The Need for Speed franchise is going in a new direction and new series developer - Slightly Mad Studios - is definitely on the right track. The game, which will be a sim-style racer with arcade elements, seeks to do some things never-before-seen in a racing game. The team making the game features members from SimBin, which was responsible for the critically acclaimed GTR2 and RACE on the PC.
With EA Black Box no longer holding the reigns to the series, Slightly Mad Studios is free to re-invent itself and step up to the big leagues with Gran Turismo and Forza. The developers recognize that they probably can't compete with those two franchises in terms of pure physics-based realism, but they can focus on other aspects to make their game stand out - AI racers and the driver experience.
EA believes that Shift will feature the most realistic racer AI ever and my brief time with the game seems to confirm this claim. The AI won't just race the perfect line each time. They will be individually named and have their own personalities. They'll react to you and the other racers in different ways and most importantly: they will make mistakes.
Coming into the third turn a bit late, an AI racer had hit it a bit too fast and spun out the car ahead of him. I had to slam on my brakes and swerve to avoid the two cars while pushing through the corner. The fact that I had nothing to do with causing this collision, but had to quickly work to avoid it is a testament to the work being done on this game. It was completely unexpected (even after I was told that the AI would work this way) and exhilarating. The next race I ran had no such AI mistakes.
I'm also told that if you drive overly aggressive and attempt to spin out the AI racers, they might just look to retaliate and take you out of the race. Sure, other games have hyper-realistic tracks with imperfections in the road, but give me true AI racers any day of the week. If the groundbreaking AI isn't enough for you, Shift will feature a multiplayer component, but EA isn't ready to discuss those options yet.
As for driver experience, Slightly Mad Studios wants to capture the feel of being a race driver. This is best experienced in the cockpit view while driving. Each interior will be modeled according to the car's real world equivalent and some aspects of the dash can even be customized by the player. The driver's hands are modeled on the wheel, but it doesn't stop there. The camera is actually the driver's head, not a set camera inside the car where the driver's head would be. At the starting line, you're in place, but as soon as you slam on the gas the inertia brings your head back into your seat and your viewpoint changes. Slamming on the breaks will bring the driver's head forward. Drive fast enough and your view will begin to blur around the edges as you focus on the road ahead.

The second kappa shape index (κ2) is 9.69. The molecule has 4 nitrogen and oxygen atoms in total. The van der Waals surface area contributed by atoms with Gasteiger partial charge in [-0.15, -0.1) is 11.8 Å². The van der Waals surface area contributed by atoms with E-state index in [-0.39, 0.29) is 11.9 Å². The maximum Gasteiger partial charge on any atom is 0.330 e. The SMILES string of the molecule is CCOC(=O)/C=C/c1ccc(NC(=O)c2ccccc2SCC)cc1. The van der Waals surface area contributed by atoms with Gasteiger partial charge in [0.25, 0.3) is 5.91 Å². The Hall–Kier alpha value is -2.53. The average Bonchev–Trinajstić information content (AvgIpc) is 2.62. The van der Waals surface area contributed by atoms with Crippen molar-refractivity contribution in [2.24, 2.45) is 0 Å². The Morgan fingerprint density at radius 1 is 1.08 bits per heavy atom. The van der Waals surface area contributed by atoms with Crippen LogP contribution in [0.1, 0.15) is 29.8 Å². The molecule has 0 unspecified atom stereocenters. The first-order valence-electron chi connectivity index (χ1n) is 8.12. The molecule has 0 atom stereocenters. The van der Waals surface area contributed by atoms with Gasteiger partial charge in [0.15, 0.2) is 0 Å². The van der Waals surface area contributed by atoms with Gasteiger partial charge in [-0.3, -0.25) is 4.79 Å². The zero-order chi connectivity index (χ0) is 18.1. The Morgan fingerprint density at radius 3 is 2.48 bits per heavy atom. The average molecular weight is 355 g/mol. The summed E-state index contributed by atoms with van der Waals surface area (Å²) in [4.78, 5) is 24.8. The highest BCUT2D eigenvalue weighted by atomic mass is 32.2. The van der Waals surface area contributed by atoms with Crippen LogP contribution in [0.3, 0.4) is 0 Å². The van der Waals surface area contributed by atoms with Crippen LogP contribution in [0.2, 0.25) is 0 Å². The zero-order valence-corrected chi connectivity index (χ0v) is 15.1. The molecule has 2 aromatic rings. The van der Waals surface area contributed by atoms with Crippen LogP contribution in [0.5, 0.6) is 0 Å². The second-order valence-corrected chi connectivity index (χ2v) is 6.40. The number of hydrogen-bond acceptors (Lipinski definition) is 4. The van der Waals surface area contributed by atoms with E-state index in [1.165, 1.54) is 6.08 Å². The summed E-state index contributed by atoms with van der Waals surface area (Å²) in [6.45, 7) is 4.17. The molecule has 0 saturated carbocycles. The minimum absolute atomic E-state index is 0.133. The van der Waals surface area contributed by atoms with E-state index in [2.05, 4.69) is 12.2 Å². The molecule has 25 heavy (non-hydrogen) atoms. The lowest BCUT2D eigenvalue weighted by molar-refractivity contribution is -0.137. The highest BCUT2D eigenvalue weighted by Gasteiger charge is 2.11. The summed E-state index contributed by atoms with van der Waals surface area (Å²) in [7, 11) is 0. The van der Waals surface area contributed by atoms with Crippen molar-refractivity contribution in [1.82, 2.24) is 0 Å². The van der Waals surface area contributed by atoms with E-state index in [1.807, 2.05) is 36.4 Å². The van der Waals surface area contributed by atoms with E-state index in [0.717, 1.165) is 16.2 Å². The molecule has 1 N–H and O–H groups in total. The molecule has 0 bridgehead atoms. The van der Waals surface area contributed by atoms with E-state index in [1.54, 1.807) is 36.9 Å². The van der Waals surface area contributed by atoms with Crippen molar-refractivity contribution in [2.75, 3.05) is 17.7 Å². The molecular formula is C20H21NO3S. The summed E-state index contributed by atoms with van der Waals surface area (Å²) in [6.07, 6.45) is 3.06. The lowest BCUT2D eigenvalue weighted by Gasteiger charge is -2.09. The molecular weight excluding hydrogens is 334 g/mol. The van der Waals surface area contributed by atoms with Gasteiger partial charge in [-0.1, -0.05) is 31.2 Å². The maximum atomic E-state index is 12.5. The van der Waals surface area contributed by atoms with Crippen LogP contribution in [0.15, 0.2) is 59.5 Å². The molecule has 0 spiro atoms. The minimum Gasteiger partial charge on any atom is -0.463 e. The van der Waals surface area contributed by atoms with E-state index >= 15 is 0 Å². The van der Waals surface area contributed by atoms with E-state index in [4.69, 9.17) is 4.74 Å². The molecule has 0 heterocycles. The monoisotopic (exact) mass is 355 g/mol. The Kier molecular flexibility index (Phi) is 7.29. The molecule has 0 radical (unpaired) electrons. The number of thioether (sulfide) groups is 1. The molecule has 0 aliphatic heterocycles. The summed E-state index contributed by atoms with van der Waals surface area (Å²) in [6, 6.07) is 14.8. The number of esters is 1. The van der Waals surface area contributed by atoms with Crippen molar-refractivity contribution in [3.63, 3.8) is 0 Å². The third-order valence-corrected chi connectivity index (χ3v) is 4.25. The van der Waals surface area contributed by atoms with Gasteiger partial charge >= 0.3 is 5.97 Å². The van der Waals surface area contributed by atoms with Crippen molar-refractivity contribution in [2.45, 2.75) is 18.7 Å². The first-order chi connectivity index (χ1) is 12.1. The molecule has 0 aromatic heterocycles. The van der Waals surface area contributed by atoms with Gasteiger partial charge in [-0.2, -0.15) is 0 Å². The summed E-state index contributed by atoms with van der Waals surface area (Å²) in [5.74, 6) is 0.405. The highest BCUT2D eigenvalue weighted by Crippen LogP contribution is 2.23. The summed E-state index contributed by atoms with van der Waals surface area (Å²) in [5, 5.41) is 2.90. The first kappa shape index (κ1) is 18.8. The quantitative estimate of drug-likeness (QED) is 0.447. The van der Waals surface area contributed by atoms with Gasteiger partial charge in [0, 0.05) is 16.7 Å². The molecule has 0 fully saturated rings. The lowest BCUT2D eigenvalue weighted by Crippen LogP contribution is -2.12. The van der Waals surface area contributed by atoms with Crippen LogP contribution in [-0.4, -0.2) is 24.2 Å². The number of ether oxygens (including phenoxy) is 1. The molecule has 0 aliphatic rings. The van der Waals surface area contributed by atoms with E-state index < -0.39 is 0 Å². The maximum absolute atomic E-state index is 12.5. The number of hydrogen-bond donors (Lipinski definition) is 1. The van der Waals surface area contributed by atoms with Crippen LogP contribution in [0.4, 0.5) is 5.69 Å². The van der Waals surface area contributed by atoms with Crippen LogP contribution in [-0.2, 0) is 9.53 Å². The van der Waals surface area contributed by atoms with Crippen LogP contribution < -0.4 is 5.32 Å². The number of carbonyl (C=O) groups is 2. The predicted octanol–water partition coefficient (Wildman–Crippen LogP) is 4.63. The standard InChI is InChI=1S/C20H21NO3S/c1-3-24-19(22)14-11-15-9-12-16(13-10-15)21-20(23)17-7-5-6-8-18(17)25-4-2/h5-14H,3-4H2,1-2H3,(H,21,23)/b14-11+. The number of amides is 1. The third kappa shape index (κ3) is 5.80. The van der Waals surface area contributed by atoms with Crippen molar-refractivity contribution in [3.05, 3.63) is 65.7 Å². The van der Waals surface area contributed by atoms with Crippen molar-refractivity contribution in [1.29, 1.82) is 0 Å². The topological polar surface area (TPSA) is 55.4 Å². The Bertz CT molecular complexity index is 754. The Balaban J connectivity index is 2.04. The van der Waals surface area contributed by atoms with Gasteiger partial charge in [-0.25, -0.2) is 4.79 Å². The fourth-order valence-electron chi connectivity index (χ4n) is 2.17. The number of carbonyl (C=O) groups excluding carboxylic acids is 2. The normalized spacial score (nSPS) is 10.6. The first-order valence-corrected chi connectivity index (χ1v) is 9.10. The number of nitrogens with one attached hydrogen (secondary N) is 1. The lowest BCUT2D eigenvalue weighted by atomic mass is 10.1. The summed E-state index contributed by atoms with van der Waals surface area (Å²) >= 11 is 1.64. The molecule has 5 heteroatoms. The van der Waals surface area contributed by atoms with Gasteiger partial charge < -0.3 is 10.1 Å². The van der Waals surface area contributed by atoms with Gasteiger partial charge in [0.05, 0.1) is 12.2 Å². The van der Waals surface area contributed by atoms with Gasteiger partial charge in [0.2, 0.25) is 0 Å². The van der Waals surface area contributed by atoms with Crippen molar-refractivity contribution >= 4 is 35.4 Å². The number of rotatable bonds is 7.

That's great, but here's where it goes beyond. Try hitting a wall. In other racing games, the car will spin out, but that's it. It's disorienting, but easy to find your bearings and race on. It completely ignores the fact that you just hit a wall or car going 90MPH. In Shift, you're going to feel that impact. Your view will blur, the color will drain from the world, and the camera will move where the driver's head would be, not just where the car is. It's extremely disorienting and really reinforces the fact that hitting things in a car is a bad thing.
These two features immediately seem like they set a new bar for all sim-style racers. So those are the innovations, but how does the game actually play? Concrete details were not revealed, but I was assured that the developers want to make sure that the player is rewarded for completing a race and not just for coming in first place. They recognized that many driving games put the player in the habit of restarting if they slip out of the perfect line. At some point during the career mode, you'll have to start pulling in those first place finishes, but it won't be required in every race.
Graphically, the game is impressive, but isn't quite up to the painstakingly crafted visuals of Gran Turismo 5. Shift will feature real world tracks as well as tracks based upon certain cities and other tracks. As for cars, they will be licensed and expect cars from mid-range to top-tier exotics. I've been assured that you won't be starting the game in a minivan or PT Cruiser.
I can't speak highly enough about how well that Shift makes you feel like you're actually racing on a track with other humans. It's immersive and I can't wait to play it with my racing wheel. Even though Gran Turismo 5 could be a huge competitor when ultimately launched, NFS Shift will keep me plenty busy when it hits the PS3, Xbox 360, and PC this Fall.